Previous annual reports have mentioned the necessity for IFLA's becoming more engaged with WIPO. One means of accomplishing this objective has been the appointment of a resident librarian who can not only monitor WIPO's copyright activities but also attend appropriate WIPO meetings in Geneva. With support from the Swiss library community, CLM is fortunate to have engaged Jarka Looks, Vice-Director and Head of the library at the Swiss Institute for Comparative Law, to fulfill this function. But in 2004 IFLA had the opportunity to increase its engagement with WIPO in significant additional ways, as IFLA was invited to participate in a broad-based convocation of NGO's in Geneva in September, convened to develop a plan for affecting WIPO's future agenda.
One important outcome of this meeting and the conference that followed was the creation of the Geneva Declaration on the Future of the World Intellectual Property Organization, which IFLA helped write and enthusiastically endorsed. The Declaration was released in Geneva in September 2004, timed to coincide with the opening of WIPO's Assemblies of member states. Simultaneously with the publication of the Declaration, IFLA published The IFLA Position on the Geneva Declaration of the Future of WIPO [中文, français, Polski], which had been drafted by CLM member Denise Nicholson (SOUTH AFRICA).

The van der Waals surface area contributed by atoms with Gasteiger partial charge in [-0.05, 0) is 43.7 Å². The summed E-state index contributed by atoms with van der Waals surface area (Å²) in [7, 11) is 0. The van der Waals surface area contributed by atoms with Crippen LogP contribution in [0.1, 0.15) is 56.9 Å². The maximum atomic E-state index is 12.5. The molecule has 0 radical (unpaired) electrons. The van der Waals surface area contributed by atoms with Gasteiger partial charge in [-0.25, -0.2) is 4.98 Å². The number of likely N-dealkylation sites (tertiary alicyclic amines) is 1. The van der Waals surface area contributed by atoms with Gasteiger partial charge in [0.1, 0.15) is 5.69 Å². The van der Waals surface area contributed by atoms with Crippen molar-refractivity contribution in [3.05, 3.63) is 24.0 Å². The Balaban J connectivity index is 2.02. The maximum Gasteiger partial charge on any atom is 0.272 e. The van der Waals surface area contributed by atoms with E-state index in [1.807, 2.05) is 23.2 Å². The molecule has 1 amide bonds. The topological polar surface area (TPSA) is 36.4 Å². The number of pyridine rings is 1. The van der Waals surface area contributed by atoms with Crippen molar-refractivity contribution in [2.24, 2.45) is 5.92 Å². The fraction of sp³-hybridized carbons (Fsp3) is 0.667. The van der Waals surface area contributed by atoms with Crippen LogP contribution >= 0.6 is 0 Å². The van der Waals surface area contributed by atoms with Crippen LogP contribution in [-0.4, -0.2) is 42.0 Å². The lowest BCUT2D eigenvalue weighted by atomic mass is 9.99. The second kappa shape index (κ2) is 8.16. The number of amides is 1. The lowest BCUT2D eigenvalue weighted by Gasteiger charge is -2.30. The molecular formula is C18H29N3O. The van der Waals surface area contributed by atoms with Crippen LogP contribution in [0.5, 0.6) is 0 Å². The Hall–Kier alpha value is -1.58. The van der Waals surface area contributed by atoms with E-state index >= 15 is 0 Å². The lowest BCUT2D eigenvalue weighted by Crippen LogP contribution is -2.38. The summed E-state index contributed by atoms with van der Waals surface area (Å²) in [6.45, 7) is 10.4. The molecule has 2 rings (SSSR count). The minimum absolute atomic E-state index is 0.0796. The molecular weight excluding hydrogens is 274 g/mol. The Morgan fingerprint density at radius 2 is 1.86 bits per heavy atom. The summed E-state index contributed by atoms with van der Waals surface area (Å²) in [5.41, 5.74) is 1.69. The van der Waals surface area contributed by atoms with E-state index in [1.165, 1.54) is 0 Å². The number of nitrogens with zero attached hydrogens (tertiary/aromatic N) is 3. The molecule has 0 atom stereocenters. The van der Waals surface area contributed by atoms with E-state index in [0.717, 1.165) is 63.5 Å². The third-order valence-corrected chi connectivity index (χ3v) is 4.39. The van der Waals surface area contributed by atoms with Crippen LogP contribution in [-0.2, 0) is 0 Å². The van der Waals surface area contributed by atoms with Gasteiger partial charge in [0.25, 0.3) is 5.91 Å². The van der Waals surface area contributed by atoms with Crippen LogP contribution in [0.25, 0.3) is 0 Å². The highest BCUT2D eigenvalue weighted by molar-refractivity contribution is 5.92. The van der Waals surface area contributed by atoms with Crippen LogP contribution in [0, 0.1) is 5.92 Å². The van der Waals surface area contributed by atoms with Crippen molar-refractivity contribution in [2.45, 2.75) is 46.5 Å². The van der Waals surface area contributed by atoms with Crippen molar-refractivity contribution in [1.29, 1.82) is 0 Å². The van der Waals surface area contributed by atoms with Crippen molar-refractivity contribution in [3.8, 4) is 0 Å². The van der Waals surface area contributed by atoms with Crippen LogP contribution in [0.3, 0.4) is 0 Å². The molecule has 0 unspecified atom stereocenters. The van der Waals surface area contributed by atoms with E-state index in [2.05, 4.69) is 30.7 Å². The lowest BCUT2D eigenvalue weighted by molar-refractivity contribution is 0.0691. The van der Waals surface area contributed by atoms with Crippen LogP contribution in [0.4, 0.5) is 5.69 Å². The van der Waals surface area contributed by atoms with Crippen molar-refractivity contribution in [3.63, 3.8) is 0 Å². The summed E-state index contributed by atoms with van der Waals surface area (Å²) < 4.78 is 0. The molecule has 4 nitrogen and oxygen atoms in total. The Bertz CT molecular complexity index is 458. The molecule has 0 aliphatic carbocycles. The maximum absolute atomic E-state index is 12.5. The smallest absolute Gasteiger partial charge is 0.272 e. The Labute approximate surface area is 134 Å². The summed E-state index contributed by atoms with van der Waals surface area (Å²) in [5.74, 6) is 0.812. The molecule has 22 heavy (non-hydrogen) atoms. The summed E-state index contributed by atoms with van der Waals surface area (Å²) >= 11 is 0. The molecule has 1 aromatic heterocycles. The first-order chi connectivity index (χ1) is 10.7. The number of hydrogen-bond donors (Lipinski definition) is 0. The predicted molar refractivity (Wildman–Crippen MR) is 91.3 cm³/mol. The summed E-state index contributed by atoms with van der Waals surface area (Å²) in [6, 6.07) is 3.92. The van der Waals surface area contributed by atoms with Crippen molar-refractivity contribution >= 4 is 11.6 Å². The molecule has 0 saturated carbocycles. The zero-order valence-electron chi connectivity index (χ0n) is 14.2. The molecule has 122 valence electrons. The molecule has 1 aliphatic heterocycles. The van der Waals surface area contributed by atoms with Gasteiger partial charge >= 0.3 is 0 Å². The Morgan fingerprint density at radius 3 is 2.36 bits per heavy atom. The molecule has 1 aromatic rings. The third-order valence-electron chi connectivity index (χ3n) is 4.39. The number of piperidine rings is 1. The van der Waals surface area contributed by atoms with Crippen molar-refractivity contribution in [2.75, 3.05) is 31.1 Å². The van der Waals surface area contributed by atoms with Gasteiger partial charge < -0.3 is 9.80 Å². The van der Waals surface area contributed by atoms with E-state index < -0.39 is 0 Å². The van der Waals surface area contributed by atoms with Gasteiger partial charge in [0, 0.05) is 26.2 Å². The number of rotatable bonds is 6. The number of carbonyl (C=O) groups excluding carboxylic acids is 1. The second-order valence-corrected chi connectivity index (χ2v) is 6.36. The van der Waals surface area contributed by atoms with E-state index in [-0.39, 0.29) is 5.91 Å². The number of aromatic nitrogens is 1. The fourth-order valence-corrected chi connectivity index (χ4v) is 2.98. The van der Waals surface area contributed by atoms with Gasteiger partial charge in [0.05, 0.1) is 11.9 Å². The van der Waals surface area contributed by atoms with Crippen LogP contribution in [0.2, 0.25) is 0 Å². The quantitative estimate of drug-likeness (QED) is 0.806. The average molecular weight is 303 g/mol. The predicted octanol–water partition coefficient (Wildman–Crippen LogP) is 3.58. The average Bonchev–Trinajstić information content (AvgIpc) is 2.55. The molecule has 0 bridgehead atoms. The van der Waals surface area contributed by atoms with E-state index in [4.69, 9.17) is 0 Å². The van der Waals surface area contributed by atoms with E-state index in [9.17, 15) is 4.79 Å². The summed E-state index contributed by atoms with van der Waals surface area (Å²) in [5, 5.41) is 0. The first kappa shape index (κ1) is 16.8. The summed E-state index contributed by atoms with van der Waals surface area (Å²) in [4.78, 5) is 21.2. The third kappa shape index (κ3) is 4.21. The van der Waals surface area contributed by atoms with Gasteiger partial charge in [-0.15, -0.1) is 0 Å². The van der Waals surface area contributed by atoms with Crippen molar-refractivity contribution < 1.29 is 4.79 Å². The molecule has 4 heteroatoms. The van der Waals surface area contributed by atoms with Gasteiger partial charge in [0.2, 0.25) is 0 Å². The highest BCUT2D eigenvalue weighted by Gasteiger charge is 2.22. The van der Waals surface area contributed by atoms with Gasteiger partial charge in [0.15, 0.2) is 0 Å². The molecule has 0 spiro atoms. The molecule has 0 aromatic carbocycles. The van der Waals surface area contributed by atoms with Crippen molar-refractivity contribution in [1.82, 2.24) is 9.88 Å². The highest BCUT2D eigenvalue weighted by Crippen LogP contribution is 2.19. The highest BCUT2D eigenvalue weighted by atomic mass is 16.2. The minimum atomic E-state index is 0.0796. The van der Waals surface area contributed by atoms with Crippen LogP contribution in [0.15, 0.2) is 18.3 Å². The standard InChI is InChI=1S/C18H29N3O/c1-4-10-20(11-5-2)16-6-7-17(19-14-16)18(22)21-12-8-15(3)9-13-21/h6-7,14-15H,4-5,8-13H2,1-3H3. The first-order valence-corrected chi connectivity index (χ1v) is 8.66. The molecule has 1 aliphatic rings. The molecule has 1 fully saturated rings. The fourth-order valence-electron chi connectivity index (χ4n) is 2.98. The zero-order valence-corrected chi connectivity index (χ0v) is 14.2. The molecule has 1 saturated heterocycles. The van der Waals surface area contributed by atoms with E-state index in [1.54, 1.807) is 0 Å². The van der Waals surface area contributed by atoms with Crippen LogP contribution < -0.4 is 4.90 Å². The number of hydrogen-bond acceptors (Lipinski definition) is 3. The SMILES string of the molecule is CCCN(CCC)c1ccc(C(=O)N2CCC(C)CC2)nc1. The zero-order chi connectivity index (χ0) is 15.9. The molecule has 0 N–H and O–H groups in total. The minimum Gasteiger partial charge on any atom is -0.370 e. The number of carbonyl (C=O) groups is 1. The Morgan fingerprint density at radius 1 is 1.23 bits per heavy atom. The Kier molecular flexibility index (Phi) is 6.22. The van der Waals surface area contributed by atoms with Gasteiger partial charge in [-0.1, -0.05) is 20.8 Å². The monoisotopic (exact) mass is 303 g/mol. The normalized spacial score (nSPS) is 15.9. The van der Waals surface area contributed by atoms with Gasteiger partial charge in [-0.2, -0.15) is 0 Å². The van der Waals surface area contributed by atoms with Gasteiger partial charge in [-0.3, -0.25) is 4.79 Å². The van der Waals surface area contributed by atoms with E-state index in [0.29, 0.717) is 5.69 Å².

Publication of this position paper gave IFLA an opportunity to highlight concerns of particular interest to IFLA and librarians, such as the growing imbalance in intellectual property laws between owners and users, technological protection measures, and the increasing use of Free Trade Agreements, rather than copyright laws, to control access to intellectual property. At year's end, CLM was preparing for a follow-up meeting in Geneva, co-sponsored by IFLA, in February 2005. This meeting will focus on the creation of a concrete action agenda that IFLA and other NGO's will urge WIPO and its member states to pursue to make real the belief embodied in our core values "that people, communities and organizations need universal and equitable access to information, ideas and works of imagination for their social, educational, cultural, democratic, and economic well-being."